Martin Wins Giro di Lombardia
Dan Martin (Garmin-Sharp-POC) has won the Giro di Lombardia 2014. Martin won the hilly, 260-km Race of the Falling Leaves by surging away from the lead group in the final km. The Irishman took Il Lombardia in 6:25:33 with Alejandro Valverde (Movistar) outsprinting Rui Costa (Lampre-Merida) for second.
Because of road work, the course was lengthened from 256.8 km to 260 km. An early break formed at around 10 km. It consisted of Tiziano Dall'Antonio (Androni Giocattoli-Venezuela), Francesco Gavazzi (Astana), Jeremy Roy (FDJ.fr), Jan Polanc (Lampre-Merida), Andrea Fedi (Neri Sottoli-Yellow Fluo), Sergio Paulinho (Tinkoff-Saxo Bank), Miguel Chavez (Colombia), Paul Voss (NetApp-Endura), Angelo Pagani (Bardiani-CSF), and Mathias Brändle (IAM Cycling). The escapees’ lead ballooned to more than 10 minutes at 50 km.
Movistar and Katusha took over at the front. The Spanish squads’ pacemaking cut the break’s advantage to 8:30 at 70 km and 7:00 midway through the race. At this point, Omega Pharma-Quick Step joined Katusha at the front, and Tinkoff-Saxo Bank went to the front later. On the ascent of the Colle dei Pasta, Movistar, Katusha, and Tinkoff-Saxo Bank were at the head of the pack, and their pursuit had narrowed the gap between bunch and break to six minutes.
The pursuit accelerated, and the bunch trailed the fugitives by four minutes at 180 km and 3:45 at the base of the Colle Gallo. Ahead, Voss was the first to be dropped, and Brandle followed soon after. Philip Deignan (Team Sky) was the first of a number of riders to attack from the peloton before Amets Txurruka (Caja Rural-Seguros RGA) had a dig and got near the lead group. At the summit, the leaders were Paulinho, Fedi, Chavez, and Polanc.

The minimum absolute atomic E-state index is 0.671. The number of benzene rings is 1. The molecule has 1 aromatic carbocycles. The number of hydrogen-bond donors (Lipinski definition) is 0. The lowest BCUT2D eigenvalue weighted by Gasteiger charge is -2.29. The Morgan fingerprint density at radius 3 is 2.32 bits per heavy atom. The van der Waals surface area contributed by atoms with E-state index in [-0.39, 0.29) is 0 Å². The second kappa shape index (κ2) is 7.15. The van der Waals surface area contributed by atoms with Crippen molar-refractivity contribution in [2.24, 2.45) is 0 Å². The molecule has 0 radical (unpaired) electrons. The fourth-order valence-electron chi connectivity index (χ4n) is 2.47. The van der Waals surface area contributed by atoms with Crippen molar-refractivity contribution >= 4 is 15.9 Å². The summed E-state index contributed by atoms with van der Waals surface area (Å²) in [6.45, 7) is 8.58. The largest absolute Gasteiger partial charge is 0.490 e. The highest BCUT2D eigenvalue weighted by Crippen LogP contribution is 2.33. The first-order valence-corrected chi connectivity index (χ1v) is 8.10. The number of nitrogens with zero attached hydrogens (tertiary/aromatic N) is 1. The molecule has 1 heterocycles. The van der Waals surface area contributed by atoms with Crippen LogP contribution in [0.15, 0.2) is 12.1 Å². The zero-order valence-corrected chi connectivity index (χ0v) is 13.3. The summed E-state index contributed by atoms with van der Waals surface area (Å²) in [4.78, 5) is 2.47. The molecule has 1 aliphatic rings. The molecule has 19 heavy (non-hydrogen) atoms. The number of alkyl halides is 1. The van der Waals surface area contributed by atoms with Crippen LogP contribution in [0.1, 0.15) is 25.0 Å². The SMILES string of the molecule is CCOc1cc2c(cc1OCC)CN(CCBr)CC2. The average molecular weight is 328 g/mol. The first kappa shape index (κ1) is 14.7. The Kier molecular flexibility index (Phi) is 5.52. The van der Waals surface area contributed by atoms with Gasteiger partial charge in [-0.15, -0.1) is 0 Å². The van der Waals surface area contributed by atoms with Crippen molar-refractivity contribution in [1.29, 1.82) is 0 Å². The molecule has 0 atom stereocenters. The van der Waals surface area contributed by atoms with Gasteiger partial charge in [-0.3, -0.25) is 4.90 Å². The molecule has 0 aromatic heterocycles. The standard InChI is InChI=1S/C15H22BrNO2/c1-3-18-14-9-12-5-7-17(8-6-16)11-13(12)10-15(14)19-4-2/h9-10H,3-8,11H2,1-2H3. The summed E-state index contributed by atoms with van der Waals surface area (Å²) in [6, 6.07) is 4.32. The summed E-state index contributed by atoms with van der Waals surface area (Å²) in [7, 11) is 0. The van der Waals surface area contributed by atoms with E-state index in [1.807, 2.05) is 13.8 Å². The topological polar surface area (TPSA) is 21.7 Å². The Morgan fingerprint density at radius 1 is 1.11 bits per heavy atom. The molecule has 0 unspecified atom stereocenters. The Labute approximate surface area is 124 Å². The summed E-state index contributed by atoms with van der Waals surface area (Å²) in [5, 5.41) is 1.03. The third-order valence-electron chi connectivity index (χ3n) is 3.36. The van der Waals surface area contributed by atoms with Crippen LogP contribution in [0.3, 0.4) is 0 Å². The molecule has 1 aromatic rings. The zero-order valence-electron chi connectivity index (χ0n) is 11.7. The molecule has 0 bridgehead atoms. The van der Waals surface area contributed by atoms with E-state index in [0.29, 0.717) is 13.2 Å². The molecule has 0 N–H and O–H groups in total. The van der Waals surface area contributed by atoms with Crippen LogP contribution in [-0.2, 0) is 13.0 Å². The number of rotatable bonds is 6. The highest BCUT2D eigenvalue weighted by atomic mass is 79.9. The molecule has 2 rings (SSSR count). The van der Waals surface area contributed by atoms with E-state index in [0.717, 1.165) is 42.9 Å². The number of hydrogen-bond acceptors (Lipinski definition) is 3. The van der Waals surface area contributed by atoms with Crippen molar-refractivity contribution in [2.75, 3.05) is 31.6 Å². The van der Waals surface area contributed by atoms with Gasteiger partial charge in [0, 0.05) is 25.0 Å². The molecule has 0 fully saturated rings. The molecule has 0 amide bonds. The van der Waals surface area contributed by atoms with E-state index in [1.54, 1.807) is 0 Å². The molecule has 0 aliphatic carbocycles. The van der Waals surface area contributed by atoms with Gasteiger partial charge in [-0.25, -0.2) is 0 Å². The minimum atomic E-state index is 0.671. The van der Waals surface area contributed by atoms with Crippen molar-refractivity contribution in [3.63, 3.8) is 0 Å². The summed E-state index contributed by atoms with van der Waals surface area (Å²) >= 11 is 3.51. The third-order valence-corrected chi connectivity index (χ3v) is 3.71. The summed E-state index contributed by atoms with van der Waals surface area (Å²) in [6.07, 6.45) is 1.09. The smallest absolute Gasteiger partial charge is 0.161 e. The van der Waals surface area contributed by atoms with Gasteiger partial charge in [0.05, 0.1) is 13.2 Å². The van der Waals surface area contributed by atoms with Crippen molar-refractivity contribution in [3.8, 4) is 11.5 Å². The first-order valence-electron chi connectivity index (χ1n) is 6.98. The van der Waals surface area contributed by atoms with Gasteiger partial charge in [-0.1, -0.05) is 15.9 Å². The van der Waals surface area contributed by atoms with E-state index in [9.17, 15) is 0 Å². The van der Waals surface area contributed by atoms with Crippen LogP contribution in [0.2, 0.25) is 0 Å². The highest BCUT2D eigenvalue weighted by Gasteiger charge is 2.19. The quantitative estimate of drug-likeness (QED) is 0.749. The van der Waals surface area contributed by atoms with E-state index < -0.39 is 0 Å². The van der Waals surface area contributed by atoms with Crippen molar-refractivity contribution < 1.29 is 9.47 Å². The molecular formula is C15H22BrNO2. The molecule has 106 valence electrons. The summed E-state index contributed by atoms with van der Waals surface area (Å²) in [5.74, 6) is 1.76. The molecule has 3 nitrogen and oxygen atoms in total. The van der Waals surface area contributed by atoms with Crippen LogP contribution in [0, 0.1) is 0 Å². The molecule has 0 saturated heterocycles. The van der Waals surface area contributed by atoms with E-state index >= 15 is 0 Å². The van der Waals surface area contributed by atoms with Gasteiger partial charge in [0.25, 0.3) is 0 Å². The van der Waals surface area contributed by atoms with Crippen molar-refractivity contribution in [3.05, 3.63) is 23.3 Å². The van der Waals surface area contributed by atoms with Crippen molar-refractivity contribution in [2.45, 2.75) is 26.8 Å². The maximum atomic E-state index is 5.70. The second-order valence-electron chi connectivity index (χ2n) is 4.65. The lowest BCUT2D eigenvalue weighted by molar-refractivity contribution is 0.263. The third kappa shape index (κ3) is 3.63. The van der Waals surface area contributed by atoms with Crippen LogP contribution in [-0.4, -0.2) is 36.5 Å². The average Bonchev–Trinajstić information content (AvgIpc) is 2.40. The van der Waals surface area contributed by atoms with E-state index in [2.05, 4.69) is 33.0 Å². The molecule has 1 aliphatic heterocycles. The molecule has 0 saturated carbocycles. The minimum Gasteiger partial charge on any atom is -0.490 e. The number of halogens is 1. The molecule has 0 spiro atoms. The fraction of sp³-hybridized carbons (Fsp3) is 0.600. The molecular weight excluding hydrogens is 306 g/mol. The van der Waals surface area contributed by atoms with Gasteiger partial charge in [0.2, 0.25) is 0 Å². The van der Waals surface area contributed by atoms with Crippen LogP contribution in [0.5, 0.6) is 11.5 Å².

On the Bracca, Paulinho attacked, and Fedi caught him on the descent. Behind, a chase group consisting of Pieter Weening (Orica-GreenEdge), Bauke Mollema (Belkin), Ben Hermans (BMC), Roy, Txurruka, Chavez, and Mickael Cherel (Ag2r-La Mondiale) formed. This group trailed Paulinho and Fedi by 1:50, with the peloton a minute further behind.
Katusha, Movistar, and Omega Pharma-Quick Step led the chase. Ahead, Polanc joined the two leaders. Shortly thereafter, Weening, Hermans, and Cherel bridged up to the lead group. On the Berbenno, Weening attacked and only Hermans could follow. On the descent, they led the peloton by 0:13.
Leopold Konig (NetApp-Endura) attempted to bridge up to Hermans and Weening, but cramps struck him. The same fate befell newly crowned world road race champion Michal Kwiatkowski (Omega Pharma-Quick Step). On the approach to the Bergamo Alta, the day’s last climb, Ryder Hesjedal (Garmin-Sharp-POC) accelerated.
Hesjedal’s acceleration pulled the peloton past Hermans and Weening. Tim Wellens (Lotto-Belisol) counterattacked, and Philippe Gilbert (BMC) joined the Belgian, as did two-time defending champion Joaquim Rodriguez (Katusha), Samuel Sanchez (BMC Racing Team), Costa, Fabio Aru (Astana), Michael Albasini (Orica-GreenEdge), Martin, and Valverde. Sanchez paced the group into the final km, and Martin attacked with 600 m left. His erstwhile companions hesitated, and Martin had time to celebrate as he crossed the finish line.
Martin’s victory ended a run of bad luck for the Irishman. He crashed out of the 2013 Vuelta a Espana, crashed out of contention at this year’s Liege-Bastogne-Liege, broke his collarbone in a crash at the Giro d’Italia, and was delayed by a crash at last week’s world road race championship. The Garmin-Sharp-POC man’s win relieved him. “It has been a difficult year,” he said. “After crashes in Liège-Bastogne-Liège and the Giro d’italia, I also crashed at the Vuelta [a Espana], at a really bad moment. Even last week, at the Worlds, people fell in front of me, leaving me out of contention. I’ve mostly had good luck in my career, so it’s normal to have a season of bad luck. The team helped me. They really believed I could win today, so it was easier to stay motivated and train hard coming into these final races. I didn’t want to finish the season without a win. After the Vuelta, I really worked 100 percent and I wanted to win here or in Beijing, and I’ve won here, so it’s a special victory.”
One race remains on the UCI World Tour schedule, the Tour of Beijing, which begins on October 10. Some of the placings in the UCI World Tour rankings are still up for grabs, so riders and teams will put their best feet forward. How will they fare? Check in at www.roadcycling.com and find out!